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Americans enjoy longer lives and better health, yet we are becoming increasingly obsessed with trying to stay young. What drives the fear of turning 30, the boom in anti-aging products, the wars between generations? What men and women of all ages have in common is that we are being insidiously aged by the culture in which we live.
In this illuminating book, Margaret Morganroth Gullette reveals that aging doesn't start in our chromosomes, but in midlife downsizing, the erosion of workplace seniority, threats to Social Security, or media portrayals of "aging Xers" and "greedy" Baby Boomers. To combat the forces aging us prematurely, Gullette invites us to change our attitudes, our life storytelling, and our society. Part intimate autobiography, part startling cultural expose, this book does for age what gender and race studies have done for their categories. Aged by Culture is an impassioned manifesto against the pernicious ideologies that steal hope from every stage of our lives.
At the Boston Museum of Science, one exhibit in particular attracted long lines of children: "Face Aging." Access to the open booth was forbidden to people over fifteen, so I watched from just outside. After standing for long periods with remarkable patience, the youngsters sat down inside under bright illumination, faced forward trustingly-"frontality also implies in the most vivid way the subject's cooperation"-and had their portrait taken by an automatic camera. After another wait, their digitized bust appeared on a TV monitor. Then, tapping a button like a VCR remote, each child could rapidly call up simulations of what she or he would look like at one-year intervals up to age sixty-nine. Flipped as fast as a Victorian zoetrope, the stills became a "movie." In seconds the computer added grotesque pouches, reddish skin, and blotches to their familiar features; the faces became elongated and then wider and then saggy; lines became more heavily rutted. Boys lost hair. Hair turned gray. The heads of both boys and girls grew and then shrank.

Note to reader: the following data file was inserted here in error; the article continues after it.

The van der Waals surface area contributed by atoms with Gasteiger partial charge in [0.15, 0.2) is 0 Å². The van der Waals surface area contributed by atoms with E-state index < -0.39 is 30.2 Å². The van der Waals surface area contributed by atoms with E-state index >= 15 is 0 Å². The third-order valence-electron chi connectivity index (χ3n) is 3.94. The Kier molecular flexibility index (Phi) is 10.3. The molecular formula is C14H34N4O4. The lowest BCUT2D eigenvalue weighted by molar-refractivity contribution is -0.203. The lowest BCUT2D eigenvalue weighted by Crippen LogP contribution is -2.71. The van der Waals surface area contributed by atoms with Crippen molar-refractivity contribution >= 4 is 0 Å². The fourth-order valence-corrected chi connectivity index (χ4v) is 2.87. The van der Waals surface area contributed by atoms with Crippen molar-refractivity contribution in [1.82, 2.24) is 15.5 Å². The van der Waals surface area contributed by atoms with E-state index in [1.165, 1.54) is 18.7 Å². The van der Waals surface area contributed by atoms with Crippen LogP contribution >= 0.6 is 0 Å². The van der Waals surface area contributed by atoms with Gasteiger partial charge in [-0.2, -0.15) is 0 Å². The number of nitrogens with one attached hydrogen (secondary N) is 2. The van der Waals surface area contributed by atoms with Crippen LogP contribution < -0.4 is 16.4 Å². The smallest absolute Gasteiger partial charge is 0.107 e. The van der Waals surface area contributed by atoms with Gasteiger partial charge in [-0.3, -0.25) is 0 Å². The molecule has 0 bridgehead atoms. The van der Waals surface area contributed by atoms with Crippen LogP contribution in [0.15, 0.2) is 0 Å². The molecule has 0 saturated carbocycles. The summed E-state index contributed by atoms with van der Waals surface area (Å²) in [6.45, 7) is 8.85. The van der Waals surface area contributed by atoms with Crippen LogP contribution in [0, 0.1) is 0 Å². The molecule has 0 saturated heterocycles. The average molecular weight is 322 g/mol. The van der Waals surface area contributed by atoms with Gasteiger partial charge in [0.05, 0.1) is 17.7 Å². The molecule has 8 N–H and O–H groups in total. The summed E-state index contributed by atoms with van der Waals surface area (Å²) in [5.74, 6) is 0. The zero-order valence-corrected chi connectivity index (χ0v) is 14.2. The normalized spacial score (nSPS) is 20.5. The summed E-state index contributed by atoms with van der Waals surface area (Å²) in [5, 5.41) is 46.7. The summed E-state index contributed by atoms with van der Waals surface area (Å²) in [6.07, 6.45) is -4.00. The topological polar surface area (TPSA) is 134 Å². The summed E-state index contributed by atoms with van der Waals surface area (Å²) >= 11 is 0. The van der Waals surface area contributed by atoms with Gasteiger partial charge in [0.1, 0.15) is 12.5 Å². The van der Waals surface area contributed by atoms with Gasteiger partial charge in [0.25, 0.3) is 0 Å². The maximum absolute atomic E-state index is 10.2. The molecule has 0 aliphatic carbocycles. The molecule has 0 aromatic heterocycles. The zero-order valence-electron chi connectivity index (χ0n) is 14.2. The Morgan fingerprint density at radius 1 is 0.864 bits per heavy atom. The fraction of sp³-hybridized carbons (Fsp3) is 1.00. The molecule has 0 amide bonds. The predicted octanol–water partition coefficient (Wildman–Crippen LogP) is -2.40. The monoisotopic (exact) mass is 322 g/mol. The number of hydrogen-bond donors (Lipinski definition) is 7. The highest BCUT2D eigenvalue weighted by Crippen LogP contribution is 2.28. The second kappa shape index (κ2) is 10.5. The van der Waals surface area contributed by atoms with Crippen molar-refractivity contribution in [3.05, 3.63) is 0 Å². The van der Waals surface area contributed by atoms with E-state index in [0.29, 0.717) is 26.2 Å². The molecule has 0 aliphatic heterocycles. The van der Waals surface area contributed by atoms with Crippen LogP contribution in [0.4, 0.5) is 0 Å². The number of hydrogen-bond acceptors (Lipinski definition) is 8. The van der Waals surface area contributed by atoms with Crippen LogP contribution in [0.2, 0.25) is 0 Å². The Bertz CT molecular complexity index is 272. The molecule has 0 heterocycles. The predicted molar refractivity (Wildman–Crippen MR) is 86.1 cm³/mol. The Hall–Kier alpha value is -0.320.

The children were almost uniformly shaken. One eight-year-old girl in the hearing of a Boston Globe reporter moaned, "I don't wantto get old!" While viewing the show, gerontologist Richard Griffin heard a boy "looking as if he had tasted something bad" say about another child's facial changes, "He's disgusting at forty-two." The teenagers, most of them white, were solitary or in small groups made up of age peers; they were on their own. But having a mother nearby didn't always cushion the shock. One woman with daughters told a son, "The girls say you're getting ugly." To another son who used the button to ride the years backward she said, "That's when you look the best-as a little boy."
Nobody stayed in the booth long. Anyone could have stopped punching the button altogether at any age or lingered longer at a particular age (or gone backward): two girls I saw stopped at fifty-five and sixty-two. But most swept through the changes of their putative face-course to the bitter end. They came out preoccupied, distracted; some giggling recklessly, most edging away fast, not wanting to talk about the experience, not knowing what had happened to them in there. Afterward they fled.
This was the booth in the "Secrets of Aging" show that enticed the kids during the spring, summer, and fall of 2000. Everything promised them scientific "truth"-their location in a "Museum of Science" and the prestigious array of complex and nonhuman technologies involved: the robot eye with no human behind it, the computer-driven graphics, the "interactive" button that produced the same aging effect forward or backward, invariably. And children are deeply curious about their life course, that mystery where your particularity scrunches up against unknown laws. As Virginia Woolf says, "If you are young, the future lies upon the present, like a piece of glass, making it tremble and quiver." Invariability was implied in the title of the exhibit too: "This is the way all faces age." When I interviewed the children exiting, I asked, "What did you learn?" The answer, in short, was, "I don't want to get old." They had nothing to add.
"Do you think that's really the way you will look?" I continued. The question seemed to astonish them. Hadn't that mirror just shown them how they would really look? Its thick glass gave them what they believed was information. As children, they had no sense of how to discount visual "evidence." Unlike them, I was old enough to associate the paraphernalia of booths with bureaucracy, know that "passport photo" is a byword for ugliness, and possess a Department of Motor Vehicles' distortion of my physiognomy. Only one boy, already fairly tall and with some width of chest (he might have snuck in) said, smirking, "I got bigger." Of all those interviewed, only he seemed satisfied. Disgust was otherwise unisex. But gender played out as perceptive resistance. "Well, it made all of us really red," one skeptical white girl of maybe twelve observed to me. Only she expressed the tiniest suspicion about the crystal ball's veracity.